Event Reviews

How to Know If an Event is Worth Your Time

Eventually Learning Team

"Time = life; therefore, waste your time and waste of your life, or master your time and master your life."

-Alan Lakein

Running an organization is an extremely complicated job, as it includes everything from business unit agendas to functional agendas, multiple organizational levels and several external issues. Therefore, your time is probably precious if you own or operate a business, and you may want to spend it wisely.

One of the things that C-level employees usually spend their time on are industry events. If you are also a regular event attendee and think that networking with industry peers and clients can be beneficial for your business and professional/personal growth, you need to be smart about it. You should know that while you are busy attending an event, other opportunities could be passing you by.

1 Stats About Time Constraints of CEOs

Before we tell you how to decide whether an event is worth your time, let us tell you a few facts about how hard CEOs work. According to a leading business magazine’s research that was conducted in 2016, these leaders usually work 9.7 hours on average every weekday.

They also sacrifice their weekends more often than you would think by conducting business 79% of the weekend days and putting in 3.9 hours daily on average. CEOs also stay busy on vacation days, working 70% of the vacation days and putting in around 2.4 hours daily.

The data also reveals that 47% of the work done by CEOs is done at the company's headquarters, while the rest is done while involved in traveling, commuting, visiting other company locations, meeting external constituencies and even at their homes. Most CEOs in the study work about 62.5 hours on average in a week.

2 How to Know If an Event is Worth Your Time

If you look at your event calendar right now, you might think that you need to attend too many events in the next month or so, but how can you choose which of these are worth it and which ones you can skip? Well, we have come up with some easy-to-implement tips that will help you decide whether an event is worth your time.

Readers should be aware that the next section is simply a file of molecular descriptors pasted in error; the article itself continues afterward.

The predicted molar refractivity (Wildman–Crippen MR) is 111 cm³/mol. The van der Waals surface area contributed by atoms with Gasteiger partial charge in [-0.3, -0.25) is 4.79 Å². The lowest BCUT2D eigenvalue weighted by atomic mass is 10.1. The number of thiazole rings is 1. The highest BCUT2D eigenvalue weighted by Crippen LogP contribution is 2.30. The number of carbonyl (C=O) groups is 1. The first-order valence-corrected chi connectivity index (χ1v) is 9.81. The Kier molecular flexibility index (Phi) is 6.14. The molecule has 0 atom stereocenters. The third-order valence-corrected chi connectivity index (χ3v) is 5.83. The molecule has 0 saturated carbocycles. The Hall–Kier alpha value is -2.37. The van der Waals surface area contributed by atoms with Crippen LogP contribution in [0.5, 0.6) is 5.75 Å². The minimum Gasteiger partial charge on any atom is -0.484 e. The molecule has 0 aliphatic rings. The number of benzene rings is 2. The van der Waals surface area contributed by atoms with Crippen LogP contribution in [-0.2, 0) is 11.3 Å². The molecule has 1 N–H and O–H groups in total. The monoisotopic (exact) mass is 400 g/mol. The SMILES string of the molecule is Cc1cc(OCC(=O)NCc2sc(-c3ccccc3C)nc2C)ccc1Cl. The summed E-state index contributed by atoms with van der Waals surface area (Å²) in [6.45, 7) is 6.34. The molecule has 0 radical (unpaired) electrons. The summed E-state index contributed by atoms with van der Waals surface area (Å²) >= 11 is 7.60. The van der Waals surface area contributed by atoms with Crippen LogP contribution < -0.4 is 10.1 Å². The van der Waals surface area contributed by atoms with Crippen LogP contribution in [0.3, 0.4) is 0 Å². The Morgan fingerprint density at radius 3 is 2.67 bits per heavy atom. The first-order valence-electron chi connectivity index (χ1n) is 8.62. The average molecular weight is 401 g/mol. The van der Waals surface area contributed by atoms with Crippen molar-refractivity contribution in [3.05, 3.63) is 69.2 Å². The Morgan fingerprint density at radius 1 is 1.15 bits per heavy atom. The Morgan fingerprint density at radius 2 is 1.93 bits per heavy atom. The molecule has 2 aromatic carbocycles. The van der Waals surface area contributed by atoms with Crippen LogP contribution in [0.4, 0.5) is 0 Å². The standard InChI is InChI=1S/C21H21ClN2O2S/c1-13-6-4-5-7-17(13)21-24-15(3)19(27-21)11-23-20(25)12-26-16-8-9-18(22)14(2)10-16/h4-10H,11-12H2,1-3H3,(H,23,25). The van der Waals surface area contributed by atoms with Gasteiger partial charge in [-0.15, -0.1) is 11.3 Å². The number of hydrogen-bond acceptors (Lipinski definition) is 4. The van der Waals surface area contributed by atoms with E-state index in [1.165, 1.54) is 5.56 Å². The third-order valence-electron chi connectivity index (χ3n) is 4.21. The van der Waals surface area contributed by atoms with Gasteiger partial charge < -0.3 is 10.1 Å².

3 Decide the Worth of Your Time

As a CEO, you may have heard, “This isn't worth my time,” or you may have even used it yourself when it comes to attending live or virtual networking events. Nevertheless, can you quantify, in dollars, what your worth is? Is it $50 an hour or US$3,000 an hour? You need to calculate your earnings and income, and then, decide the worth of your time. For example, if your worth is $100 an hour, and you plan to attend an event for two hours, you need to decide whether you will be able to build one or more business relationships to earn $200 or not. Try it. It works!

4 Look for the Lesson in Every Event

If you like attending virtual networking events, you need to ensure that you look for a lesson in each of them. If the event has just one "aha moment," attending it would be worth it. This "aha moment" could be anything valuable, be it a lesson that boosts your self-awareness, interpersonal skills, listening skills, leadership skills or something similar. For instance, even learning about software that helps reduce redundancies can be worth it. If you can't learn something from an event, make that a lesson, and don't waste your time attending such an event ever again.

5 Know About the Potential Attendees

An industry event becomes worth attending and worth your time when you know the other attendees. You wouldn't want to waste your time attending an event where you feel like a misfit and don't even know a single person. Therefore, you need to know about the other potential attendees before you sign up for an event. Meeting people you know will not only help you start the conversations easily but will also help you to strengthen your network while increasing its reach. For example, if you have two friends or acquaintances present at an event, you can ask them to introduce you to two more attendees they know, and you might increase your network by four people by the end of the event.

6 Focus on Emotionally-Sound Decisions

Before attending any business networking event, you need to decide whether you are attending an event because you want to or just for the sake of it. The decision to attend an event should be emotionally sound. For example, you should attend an event because you are interested in the topic, not because you think attending it would be cool or because you might meet some friends there. Don't just follow a trend when deciding whether an event is worth your time. Instead, attend the events that are best for you and your business relationships.

7 Choose Events Attended by Your Potential/Existing Clients